In this blog Jim MacDonald, Chief Executive, Architecture and Design Scotland reflects on lessons learned during COP26 and the Design Council Design for Planet event.
As the dust settles on COP26 and what it may or may not mean for the future of life on earth, I can not help but reflect on the ubiquity of practical, positive responses to the climate emergency and the contrasting lack of will on the part of so many world leaders to implement them. We literally have the solutions in our grasp but something, or someone, is stopping us. So, what is to be done?
Well, I was lucky enough to spend a couple of days at the Design Council’s Design for Planet event at the V&A in Dundee (9-10 November 2021) and the good news is, there’s plenty to be done and lots of very passionate, creative people ready to get stuck in doing it.
There was so much to take in I suspect my head is still in something of a spin but several things stood out for me.
Influencing real change
One was the staggering stat that emissions associated with advertising in the UK – that is the emissions generated by the uplift in sales related to adverts – are equivalent to those for the whole of Greece. Imagine – just us buying stuff is like one whole country existing.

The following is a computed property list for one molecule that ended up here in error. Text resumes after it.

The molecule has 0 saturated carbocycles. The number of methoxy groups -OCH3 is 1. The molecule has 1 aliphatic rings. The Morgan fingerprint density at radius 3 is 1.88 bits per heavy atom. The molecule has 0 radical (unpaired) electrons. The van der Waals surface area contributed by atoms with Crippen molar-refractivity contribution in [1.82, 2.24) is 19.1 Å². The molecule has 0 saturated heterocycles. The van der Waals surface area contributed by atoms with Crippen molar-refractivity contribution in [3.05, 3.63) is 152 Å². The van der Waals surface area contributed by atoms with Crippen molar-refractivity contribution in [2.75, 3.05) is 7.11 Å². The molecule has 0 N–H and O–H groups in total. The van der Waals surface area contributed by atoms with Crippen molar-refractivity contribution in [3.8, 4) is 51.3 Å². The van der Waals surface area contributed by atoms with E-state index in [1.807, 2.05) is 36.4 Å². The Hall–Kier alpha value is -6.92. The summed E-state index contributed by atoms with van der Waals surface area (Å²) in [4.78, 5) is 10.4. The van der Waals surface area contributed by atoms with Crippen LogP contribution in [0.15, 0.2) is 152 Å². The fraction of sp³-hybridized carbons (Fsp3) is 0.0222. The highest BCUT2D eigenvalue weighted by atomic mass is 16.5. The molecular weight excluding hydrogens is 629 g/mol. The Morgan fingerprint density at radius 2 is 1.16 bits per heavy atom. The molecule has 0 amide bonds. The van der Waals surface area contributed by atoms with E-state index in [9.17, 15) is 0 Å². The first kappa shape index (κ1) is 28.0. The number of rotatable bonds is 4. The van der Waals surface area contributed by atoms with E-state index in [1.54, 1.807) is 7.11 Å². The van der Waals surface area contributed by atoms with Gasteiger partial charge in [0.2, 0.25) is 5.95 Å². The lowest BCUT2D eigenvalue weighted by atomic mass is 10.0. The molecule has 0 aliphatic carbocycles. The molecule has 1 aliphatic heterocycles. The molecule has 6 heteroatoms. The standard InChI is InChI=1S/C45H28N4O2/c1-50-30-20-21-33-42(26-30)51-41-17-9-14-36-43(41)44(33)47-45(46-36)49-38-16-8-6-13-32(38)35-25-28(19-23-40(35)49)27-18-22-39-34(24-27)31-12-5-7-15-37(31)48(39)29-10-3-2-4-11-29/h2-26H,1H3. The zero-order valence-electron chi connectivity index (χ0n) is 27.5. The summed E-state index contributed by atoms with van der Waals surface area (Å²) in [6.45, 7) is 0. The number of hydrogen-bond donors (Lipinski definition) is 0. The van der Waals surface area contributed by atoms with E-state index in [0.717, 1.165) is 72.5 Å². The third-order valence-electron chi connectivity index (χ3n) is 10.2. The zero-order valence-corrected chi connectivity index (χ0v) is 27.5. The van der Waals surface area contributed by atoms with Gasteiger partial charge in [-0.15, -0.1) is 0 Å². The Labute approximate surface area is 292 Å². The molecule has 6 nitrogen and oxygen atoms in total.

Other things that stood out was the quiet determination to move beyond promoting good practice to influencing real change; the recognition that we must change what we value and, literally, the way we value things; and that change will not be delivered by the actions of individuals alone but by the acceptance of our leaders that change must be systemic to be impactful.
Perhaps the over-riding message was the need above all to work together, to accept that our futures are inescapably entangled and to work toward collective, common goals.
Power of design
This resonates very powerfully with the messages from What If…?/ Scotland exhibition in V&A Dundee (May - November 2021) and which I was privileged to share with Design for Planet delegates. These are about the necessary centrality of people to the decisions that affect them, the power of design to articulate their hopes and dreams and, crucially, to bring differing perspectives together in a shared vision for the future.
From local initiatives to global systems, we heard countless stories from all around the planet of the capacity design and creativity have to shift the power dynamic and transform the outcomes of any situation. This power, this ability for design to democratise, represents a huge resource but one that has thus far not been given a chance to shine. Well, that is set to change and now is the time for design to shine.